Wednesday, 8 June 2011
Taking Coal back to New Castle????
A few year ago I met Tim Aline Rebeaud , founder of “Maison Chance”, a charity Centre for the disables and orphans in Ho Chi Minh City. Tim is truly an extraordinary young lady, she arrived in Vietnam as a young artist in 1992 from Switzerland.
There she was captured by the flight of the disabled and abandoned children living on the streets of the city. Slowly Tim (means Heart in Vietnamese)
created a home, known as Maison Chance, Nha May Man, and after that a school and training Centre , Take Wings Centre, Trung Tam Chap Canh for over 300 people.
In 2002 the Swiss awarded Tim with Prix Henry Dunant, which enabled her to purchase the only mean of group transport for the residents. Unfortunately this Toyota van is on its last leg! The gear box ceased up when I was last offer a lift to KOTO to teach.
I met Tim again when she came to raise fund for her new project, a home adapted for people using wheelchairs. I organized a fund raising dinner in 2007 and my food left a deep impression on Tim palate.
In January this year this project was completed, Village Chance Lang May Man was opened for 20 families with wheelchairs.
I spent a month at Village Chance, organizing the 2 kitchens required for the 3 separate eating areas in Block A. The contract for the kitchens with Duy Quang Commercial Kitchen Design was finalized and I will return to set up the restaurants and train the staff when the building work is completed in July.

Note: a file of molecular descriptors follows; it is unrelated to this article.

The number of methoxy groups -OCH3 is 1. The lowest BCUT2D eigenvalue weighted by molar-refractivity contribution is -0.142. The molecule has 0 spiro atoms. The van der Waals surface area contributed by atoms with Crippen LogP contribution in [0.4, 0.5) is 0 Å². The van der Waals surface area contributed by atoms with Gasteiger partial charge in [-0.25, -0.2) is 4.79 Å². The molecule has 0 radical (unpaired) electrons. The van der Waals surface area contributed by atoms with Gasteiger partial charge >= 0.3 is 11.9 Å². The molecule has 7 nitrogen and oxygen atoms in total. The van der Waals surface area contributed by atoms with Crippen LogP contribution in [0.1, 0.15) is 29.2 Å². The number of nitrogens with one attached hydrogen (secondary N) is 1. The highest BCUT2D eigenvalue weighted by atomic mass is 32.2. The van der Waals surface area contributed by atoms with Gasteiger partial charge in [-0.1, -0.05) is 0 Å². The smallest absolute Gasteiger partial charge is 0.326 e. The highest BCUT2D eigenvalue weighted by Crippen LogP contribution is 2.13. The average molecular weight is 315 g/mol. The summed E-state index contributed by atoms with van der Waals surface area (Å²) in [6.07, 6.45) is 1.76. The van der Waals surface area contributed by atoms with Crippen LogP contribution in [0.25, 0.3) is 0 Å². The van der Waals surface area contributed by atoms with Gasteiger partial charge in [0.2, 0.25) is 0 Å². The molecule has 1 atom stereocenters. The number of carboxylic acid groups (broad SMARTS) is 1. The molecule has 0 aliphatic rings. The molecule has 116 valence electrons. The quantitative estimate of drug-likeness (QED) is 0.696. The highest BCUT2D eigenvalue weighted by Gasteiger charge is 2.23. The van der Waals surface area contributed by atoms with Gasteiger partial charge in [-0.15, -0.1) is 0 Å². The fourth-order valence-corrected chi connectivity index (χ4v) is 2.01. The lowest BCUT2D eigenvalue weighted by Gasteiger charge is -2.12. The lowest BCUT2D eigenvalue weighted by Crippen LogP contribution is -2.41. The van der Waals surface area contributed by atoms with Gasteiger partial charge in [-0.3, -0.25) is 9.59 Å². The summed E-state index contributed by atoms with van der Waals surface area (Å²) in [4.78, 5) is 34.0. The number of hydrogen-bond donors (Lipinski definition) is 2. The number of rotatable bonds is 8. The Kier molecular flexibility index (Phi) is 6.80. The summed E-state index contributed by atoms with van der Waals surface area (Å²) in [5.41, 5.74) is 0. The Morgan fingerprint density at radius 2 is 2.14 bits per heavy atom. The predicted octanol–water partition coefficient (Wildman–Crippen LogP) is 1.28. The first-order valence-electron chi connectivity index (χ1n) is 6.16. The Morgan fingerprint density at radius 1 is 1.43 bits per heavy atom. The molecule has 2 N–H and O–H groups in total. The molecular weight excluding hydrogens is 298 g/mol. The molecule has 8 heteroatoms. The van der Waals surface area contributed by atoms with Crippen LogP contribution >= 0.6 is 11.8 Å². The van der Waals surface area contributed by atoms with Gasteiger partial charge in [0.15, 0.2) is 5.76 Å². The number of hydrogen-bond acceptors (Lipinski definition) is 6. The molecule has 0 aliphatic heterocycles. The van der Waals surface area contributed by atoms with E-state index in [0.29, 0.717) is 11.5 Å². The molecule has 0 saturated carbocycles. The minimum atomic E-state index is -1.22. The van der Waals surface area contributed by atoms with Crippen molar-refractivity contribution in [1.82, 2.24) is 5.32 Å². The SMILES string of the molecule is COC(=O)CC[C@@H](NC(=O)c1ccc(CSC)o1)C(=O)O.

While in Ho Chi Minh City, I enjoyed trying out the new range of Vietnamese eating places, I did some cooking at the Take Wings Centre where every lunch time the 3 kitchen staff produce 200 meals for school kids, trainees and staff, I also taught 2 classes at KOTO, an Australian sponsored social enterprise where street kids are trained in hospitality industry.
The modern Vietnamese food is good but it is lacks the subtlety of the old flavors. I think this is caused by the dependence on too much additives, the global influences of fusion food and the lack of cultural backgrounds of the younger generation.
I felt so lucky being cocooned in Australia for 50 years, I myself and my food escapes from all the turmoil in Vietnam, and now I feel it is my duty to bring my old knowledge of Vietnamese flavors back to Vietnam.
Without modern food additives and proper cooked, Vietnamese food is known for the healthiest and most balance diet. It is a pity to lose it.
But is this as difficult as taking coal back to Newcastle without a van!
List of NEEDS:
1. Volunteers with experiences in hospitality industry
2. Money or donation of a commercial dish washer
3. Money or donation of Combi Oven
4. Money or a van.